Recently found by viaLibri....
2013-05-05 17:13:07
[ Wallace, Robert ]
A Dissertation on the Numbers of Mankind, in ancient and modern Times: in which the superior Populousness of Antiquity is maintained. With an Appendix, containing additional observations on the same subject, and some remarks on Mr. Hume's Political Discourse, of the Populousness of antient Nations…
Edinburgh: G. Hamilton and J. Balfour, 1753 First edition of this important early work in the debate about the size of the population in Britain in the eighteenth century compared to earlier centuries. Wallace here opposed the theories expounded by David Hume in the chapter 'Populousness of ancient nations' in the Political Discourses (1752). Hume himself, however, had read the manuscript of Wallace's book and helped to prepare it for the press; he also drew from it some corrections for the next edition of his own work. The question of the relative populations of Antiquity and modern times was integral to the Age of Enlightenment…a development of the Ancient-Modern controversy which had been waged throughout the seventeenth century and extended into the eighteenth. Hume regarded it as "the most curious & important of all Questions of Erudition"' (Mossner, Life of David Hume, pp. 263–4). . Contemporary calf, joints cracked at head. Octavo. Slight marginal offset from binding. Contemporary armorial bookplate ("John Bond, Grange"). A fine copy, clean and crisp. This work is also important for its significant influence on later writers on the subject, among them William Godwin, Adam Smith, Richard Price and of course Malthus, who names Wallace among the four authors (the others being Hume, Smith and Price) who led him to the population question at the end of the century.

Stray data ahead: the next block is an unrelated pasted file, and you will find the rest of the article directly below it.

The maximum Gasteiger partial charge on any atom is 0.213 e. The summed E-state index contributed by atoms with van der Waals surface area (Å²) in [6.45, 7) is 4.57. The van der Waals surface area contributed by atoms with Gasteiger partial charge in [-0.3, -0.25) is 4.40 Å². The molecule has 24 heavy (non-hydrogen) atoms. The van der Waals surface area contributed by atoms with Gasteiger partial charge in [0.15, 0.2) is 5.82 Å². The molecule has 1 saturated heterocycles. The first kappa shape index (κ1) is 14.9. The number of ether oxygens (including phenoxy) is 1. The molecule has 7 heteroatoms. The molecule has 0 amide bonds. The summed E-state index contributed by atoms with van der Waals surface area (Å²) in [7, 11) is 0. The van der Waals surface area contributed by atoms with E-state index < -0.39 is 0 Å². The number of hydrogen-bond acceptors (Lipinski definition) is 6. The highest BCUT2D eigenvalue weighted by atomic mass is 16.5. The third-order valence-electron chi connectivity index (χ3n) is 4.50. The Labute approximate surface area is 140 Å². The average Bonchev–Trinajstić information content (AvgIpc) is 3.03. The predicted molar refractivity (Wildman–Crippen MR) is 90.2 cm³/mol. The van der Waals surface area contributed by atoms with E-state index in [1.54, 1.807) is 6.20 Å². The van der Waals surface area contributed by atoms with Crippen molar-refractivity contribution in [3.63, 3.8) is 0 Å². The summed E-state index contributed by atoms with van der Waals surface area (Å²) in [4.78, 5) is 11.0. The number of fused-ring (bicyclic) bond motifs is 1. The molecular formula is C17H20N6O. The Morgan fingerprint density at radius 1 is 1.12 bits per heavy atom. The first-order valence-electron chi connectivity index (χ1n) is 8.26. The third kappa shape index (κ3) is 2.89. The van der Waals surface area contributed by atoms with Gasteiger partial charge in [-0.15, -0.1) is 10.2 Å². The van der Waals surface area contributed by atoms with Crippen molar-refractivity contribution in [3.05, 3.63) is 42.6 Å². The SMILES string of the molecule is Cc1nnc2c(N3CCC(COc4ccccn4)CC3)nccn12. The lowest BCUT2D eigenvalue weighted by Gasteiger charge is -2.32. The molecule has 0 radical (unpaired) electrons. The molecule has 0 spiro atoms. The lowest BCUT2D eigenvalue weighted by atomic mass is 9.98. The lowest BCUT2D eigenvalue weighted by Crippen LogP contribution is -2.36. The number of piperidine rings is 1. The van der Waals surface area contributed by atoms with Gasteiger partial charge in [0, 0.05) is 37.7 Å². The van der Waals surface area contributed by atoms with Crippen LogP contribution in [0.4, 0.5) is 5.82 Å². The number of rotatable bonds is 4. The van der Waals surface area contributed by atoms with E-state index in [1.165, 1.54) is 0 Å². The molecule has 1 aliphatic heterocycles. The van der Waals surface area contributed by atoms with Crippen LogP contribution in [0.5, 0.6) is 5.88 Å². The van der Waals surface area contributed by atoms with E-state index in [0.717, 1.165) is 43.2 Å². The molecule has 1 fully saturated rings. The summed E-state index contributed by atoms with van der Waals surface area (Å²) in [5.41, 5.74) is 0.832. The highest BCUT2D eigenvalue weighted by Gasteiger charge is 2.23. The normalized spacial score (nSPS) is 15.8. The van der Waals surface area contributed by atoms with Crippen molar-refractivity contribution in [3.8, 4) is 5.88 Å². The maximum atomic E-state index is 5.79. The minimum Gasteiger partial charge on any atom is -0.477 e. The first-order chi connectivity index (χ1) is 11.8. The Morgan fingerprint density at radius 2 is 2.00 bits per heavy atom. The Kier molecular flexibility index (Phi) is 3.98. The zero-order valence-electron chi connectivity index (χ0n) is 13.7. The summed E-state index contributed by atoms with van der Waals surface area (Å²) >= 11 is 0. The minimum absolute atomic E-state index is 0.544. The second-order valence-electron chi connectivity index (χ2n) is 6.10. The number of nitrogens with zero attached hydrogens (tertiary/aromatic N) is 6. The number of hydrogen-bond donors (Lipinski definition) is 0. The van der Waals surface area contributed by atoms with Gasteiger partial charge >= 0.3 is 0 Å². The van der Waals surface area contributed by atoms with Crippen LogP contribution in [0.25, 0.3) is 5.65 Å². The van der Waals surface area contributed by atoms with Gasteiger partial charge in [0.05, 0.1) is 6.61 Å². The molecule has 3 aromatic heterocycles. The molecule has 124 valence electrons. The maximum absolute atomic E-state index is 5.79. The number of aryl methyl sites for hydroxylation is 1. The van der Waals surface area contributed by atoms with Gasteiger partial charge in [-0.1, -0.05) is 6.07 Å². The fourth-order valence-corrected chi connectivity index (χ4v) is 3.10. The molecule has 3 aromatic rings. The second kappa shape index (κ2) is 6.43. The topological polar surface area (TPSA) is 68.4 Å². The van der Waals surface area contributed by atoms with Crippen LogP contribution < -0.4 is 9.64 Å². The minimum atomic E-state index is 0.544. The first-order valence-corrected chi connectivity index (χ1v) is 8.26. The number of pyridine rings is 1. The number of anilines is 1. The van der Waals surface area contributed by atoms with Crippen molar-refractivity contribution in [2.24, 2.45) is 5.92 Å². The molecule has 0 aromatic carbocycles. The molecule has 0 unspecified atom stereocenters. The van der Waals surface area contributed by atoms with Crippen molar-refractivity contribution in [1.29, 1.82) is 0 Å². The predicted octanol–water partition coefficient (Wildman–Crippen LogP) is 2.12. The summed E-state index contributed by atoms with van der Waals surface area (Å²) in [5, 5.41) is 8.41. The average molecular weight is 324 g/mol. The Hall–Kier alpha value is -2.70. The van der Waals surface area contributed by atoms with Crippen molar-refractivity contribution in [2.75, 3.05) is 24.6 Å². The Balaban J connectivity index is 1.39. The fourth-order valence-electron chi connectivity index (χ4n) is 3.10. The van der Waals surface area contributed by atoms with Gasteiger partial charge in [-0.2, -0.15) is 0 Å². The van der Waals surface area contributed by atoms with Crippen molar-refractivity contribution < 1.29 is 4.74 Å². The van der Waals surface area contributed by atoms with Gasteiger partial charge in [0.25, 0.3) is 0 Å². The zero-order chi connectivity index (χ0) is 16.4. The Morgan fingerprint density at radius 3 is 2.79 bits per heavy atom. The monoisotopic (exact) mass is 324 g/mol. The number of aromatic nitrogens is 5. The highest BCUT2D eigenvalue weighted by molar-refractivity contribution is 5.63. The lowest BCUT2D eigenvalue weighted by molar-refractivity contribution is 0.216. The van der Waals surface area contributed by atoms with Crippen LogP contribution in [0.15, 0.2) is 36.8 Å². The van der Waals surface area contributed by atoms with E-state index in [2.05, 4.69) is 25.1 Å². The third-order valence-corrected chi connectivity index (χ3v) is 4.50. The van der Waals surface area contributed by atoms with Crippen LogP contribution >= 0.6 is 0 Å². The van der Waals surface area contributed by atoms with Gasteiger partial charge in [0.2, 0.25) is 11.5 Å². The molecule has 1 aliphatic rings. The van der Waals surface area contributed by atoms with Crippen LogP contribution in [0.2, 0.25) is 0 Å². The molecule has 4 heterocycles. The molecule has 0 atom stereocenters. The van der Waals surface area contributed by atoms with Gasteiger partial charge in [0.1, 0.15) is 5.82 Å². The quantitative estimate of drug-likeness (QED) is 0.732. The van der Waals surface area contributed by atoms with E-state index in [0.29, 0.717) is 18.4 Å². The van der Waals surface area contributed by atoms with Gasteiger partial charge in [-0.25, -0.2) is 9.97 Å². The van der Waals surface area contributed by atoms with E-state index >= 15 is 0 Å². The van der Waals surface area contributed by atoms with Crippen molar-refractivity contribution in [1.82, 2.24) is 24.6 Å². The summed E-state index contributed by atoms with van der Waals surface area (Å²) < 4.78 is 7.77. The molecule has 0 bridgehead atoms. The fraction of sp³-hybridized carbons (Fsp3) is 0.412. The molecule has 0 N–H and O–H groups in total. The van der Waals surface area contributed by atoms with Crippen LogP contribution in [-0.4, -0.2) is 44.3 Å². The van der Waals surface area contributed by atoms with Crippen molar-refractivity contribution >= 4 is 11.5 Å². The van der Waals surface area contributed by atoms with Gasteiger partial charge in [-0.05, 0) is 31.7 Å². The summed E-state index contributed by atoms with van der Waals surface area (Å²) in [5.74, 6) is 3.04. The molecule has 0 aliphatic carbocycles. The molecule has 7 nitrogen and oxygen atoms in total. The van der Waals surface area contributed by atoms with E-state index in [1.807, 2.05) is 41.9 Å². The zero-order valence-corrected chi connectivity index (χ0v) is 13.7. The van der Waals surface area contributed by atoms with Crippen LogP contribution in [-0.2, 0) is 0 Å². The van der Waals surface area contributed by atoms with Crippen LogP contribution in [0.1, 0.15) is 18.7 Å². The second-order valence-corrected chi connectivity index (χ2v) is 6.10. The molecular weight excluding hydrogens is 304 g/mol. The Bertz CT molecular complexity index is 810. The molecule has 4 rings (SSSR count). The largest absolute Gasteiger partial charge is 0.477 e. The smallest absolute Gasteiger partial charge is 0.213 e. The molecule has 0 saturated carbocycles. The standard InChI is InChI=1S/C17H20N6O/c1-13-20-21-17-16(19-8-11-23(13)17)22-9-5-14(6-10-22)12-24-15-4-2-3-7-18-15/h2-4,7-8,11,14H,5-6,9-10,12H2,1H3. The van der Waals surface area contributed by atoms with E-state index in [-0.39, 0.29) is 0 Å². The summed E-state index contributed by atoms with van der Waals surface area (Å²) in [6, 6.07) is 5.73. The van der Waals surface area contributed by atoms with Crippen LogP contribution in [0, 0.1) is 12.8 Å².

Bookseller: Michael R. Thompson, Booksellers, ABAA/I
Check availability:

Search for more books on viaLibri


Browse more rare books from the year 1753